Monday, October 31, 2016

The Cute Girl at the Gym

How many of us feel, on a normal day, that we look good? How many of us feel like we'll pass but get no high marks? How many of us think we look like we rolled out of bed at 2 a.m. with one eye sealed shut by sleepy goo and the other one wide open with the pupil dilated for no good reason all day? If you're like most women, you fall in the middle. You feel okay in what you're wearing. Your hair is fine. Your make up, if you chose to wear make up at all, doesn't look like it was done by a three-year-old so, yay! Overall win for you! What about when you go to the gym? Yeah...totally different story.

Every time I go, I look at myself in those huge stupid mirrors on the other side of the room and hear this little voice in my head that says I don't belong there. Because, you know, the gym is for skinny beautiful people who really just go because they're narcissistic and like to watch their muscles flex in those evil mirrors and make kissy faces at their own reflections. Before you tell me I'm wrong, I'll beat you to it by saying I know that is not the case. Always.

I went to the gym tonight for the first time since getting my heart monitor on three weeks ago, and boy did my body feel it. I was sweating, my round, bean shaped face was red, I was panting like Tom Hiddleston had just come in the room, I had a bandana on my head to cover my sweat-drenched hair that makes me look even more balding than I really am. I mean...messy, gross, and not feeling all too great about myself. But I was there. I kept telling myself that. I was there, and that mattered.

And then I saw her.

Here I am, this four-foot-eleven-inch tomato doubled over on a glutes machine as I try to push and extend, the wheezing coming out of my mouth reminiscent of a chain smoker on her death bed, and this petite little blonde girl walks over near my station. She's got the classic all black ensemble of skin tight yoga pants and black sports tank. Her hair (which was totally dyed, I'm sure) was curled in that way some women can do, making it look effortless and natural even though it would take me at least five hours to get it done right and then it would fall pin straight five minutes later. Her make up was done beautifully and she had ruby red lips that glittered when the unnaturally bright lights above her caught the top coat of gloss she'd applied at one point.

I hate you, was the first thought that ran through my mind, subsequently and immediately followed by, I hate myself. For once, I was able to get my thoughts out of that dark place fairly quickly and direct them to a more healthy place: back on the girl. What? It was healthier for me at the moment. I scowled at her with my inner Gremlin, thinking, Really? You have to come here looking like that when the rest of us feel like gross piles of slime? I actually stewed in my irritation for the rest of the thirty minute circuit I was on, watching every male head turn in her direction when she passed them, blissfully unaware. It wasn't until I was driving home that grace tried to edge its way into my heart.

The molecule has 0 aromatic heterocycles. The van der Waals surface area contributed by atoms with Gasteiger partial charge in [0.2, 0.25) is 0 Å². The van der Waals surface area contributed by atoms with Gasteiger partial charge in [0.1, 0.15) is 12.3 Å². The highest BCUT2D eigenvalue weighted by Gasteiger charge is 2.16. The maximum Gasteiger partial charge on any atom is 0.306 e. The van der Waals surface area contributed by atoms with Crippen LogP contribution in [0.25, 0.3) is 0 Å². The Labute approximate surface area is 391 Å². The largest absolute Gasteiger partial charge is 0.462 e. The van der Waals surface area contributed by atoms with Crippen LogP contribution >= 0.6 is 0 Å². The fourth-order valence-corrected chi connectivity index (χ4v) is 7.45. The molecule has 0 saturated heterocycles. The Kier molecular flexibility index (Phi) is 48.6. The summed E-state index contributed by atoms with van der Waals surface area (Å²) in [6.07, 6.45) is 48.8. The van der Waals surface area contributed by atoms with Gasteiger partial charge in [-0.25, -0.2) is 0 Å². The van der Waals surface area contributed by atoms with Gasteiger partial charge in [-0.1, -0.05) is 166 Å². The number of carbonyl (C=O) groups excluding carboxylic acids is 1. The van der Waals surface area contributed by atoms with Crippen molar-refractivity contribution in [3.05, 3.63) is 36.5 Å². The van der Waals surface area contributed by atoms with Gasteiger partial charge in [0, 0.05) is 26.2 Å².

Once upon a time, I had a friend who could not do anything menial without looking cute. I mean, cute outfit, cute hair, full on makeup. She literally could not leave her apartment if these things were not in place, and it was because she had so little confidence in herself. I was one of the lucky few to see her without all her trappings (pun fully intended) and got to see how vulnerable, uncertain, and uncomfortable she was in her own skin. When she was all done up, even to go do laundry, she was a totally different person. She was sure of herself, funny, easy-going. Remembering this friend made me wonder if this cute Barbie-esque girl at the gym was like that. My friend was, and still is, gorgeous. This girl was gorgeous. But I don't know her struggles. Maybe she does have issues with confidence, maybe she doesn't. Either way, I had no right to assume the things I did about her, and I should not have compared myself to her. I shouldn't compare myself to anyone, because no one else is me, and no one else is walking my path.

As annoyed as I was by her presence, I'm actually really glad I saw her today. Not only will she be something of an inspiration for me to keep going to the gym and working hard, but she served as a much needed reminder that what we see on the outside is not always what is going on in the inside. I think that's a reminder we could all use from time to time.


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